Named the Poem Pavilion, the timber pavilion has been designed to display a series of AI-generated poems during the international event, which opens in Dubai this week.
Constructed from cross-laminated timber, the cone-shaped pavilion has a circular facade made from protruding slats.
Poems created from words submitted by visitors and generated by AI will be written in English and Arabic using LED lights on the facade.
“Shaped like a giant wooden conical musical instrument, the Poem Pavilion gathers words donated by each visitor,” Devlin told Dezeen.
“It uses an advanced machine learning algorithm to generate the cumulative collective poem which illuminates its twenty-metre diameter facade.”
The structure, which is the first UK pavilion designed by a female designer since the first Expo in 1851, aims to draw attention to both the growing importance of algorithms and the diversity of the UK.
“Algorithms are among us, they are an ever-growing part of our culture, their output is based on what they are trained on and who trains them,” said Devlin.
“The pavilion is at once an expression of the ideal of a culturally diverse Britain that I grew up with, tempered with our growing awareness of the part algorithms play in shaping the future of our culture.”
Within the pavilion, there will not be an exhibit. “The building is the exhibit”, explained Devlin.
Instead, there is a curved void with walls covered in LED tiles that will also display donated words. This will be paired with a soundscape drawn from choirs from different ethnicities all over the UK.
Devlin hopes that the pavilion will project a sense of the UK’s openness to the 25 million visitors expected to the expo.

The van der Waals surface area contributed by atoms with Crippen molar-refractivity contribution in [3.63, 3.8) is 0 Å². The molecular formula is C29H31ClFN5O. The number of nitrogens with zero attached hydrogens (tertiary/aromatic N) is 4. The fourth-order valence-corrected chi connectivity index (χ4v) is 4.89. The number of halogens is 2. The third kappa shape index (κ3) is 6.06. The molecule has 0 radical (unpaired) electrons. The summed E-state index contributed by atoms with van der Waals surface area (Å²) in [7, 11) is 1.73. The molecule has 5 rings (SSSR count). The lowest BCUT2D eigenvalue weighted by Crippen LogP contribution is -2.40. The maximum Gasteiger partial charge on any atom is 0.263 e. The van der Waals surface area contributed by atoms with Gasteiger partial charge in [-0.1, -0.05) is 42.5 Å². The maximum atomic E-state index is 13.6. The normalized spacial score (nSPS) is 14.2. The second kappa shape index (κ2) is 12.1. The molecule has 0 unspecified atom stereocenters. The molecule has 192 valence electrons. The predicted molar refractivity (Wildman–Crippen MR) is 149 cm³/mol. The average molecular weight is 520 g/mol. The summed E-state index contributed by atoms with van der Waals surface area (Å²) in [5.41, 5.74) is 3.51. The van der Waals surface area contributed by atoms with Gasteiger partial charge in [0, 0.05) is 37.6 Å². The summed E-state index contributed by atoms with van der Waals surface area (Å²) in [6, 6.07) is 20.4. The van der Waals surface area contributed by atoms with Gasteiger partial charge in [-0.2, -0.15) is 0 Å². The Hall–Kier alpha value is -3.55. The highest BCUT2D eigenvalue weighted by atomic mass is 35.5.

“A sense of Britain as a place that’s open, welcoming, questioning, uncertain, contradictory, inconsistent, fallible, sometimes nonsensical, majestic, comical, beautiful, and accessible to all,” she said.
The pavilion was designed with structural engineer Atelier One, environmental design consultant Atelier Ten, executive architect Veretec and creative agency Avantgarde.
It was built from cross-laminated timber rather from concrete or steel to reduce its environmental impact.
“The pavilion is an act of European and international collaboration: its cross-laminated timber is thoroughly European: grown and assembled in Austria and Italy,” said Devlin.
“The LED tiles were engineered in Belgium and manufactured in China, the algorithm was engineered in California, the list goes on…”
The pavilion is the UK’s contribution to the Dubai Expo 2020, which opens to the public on 1 October.
It follows Wolfgang Buttress’ beehive-inspired UK Pavilion at the Milan Expo in 2015 and Thomas Heatherwick’s Seed Cathedral, which was created for Shanghai Expo 2010.
Devlin sees her pavilion as sharing similar ideals to these two past pavilions.
“The poetry has a tentative, provisional, vulnerable and inquisitive quality – I think both Wolfgang Buttress and Thomas Heatherwick successfully avoided any trace of national bombast in their beautiful works for Milan and Shanghai and I have very much tried to continue their thread.”
Photography is by Alin Consstantin, courtesy of Es Devlin.
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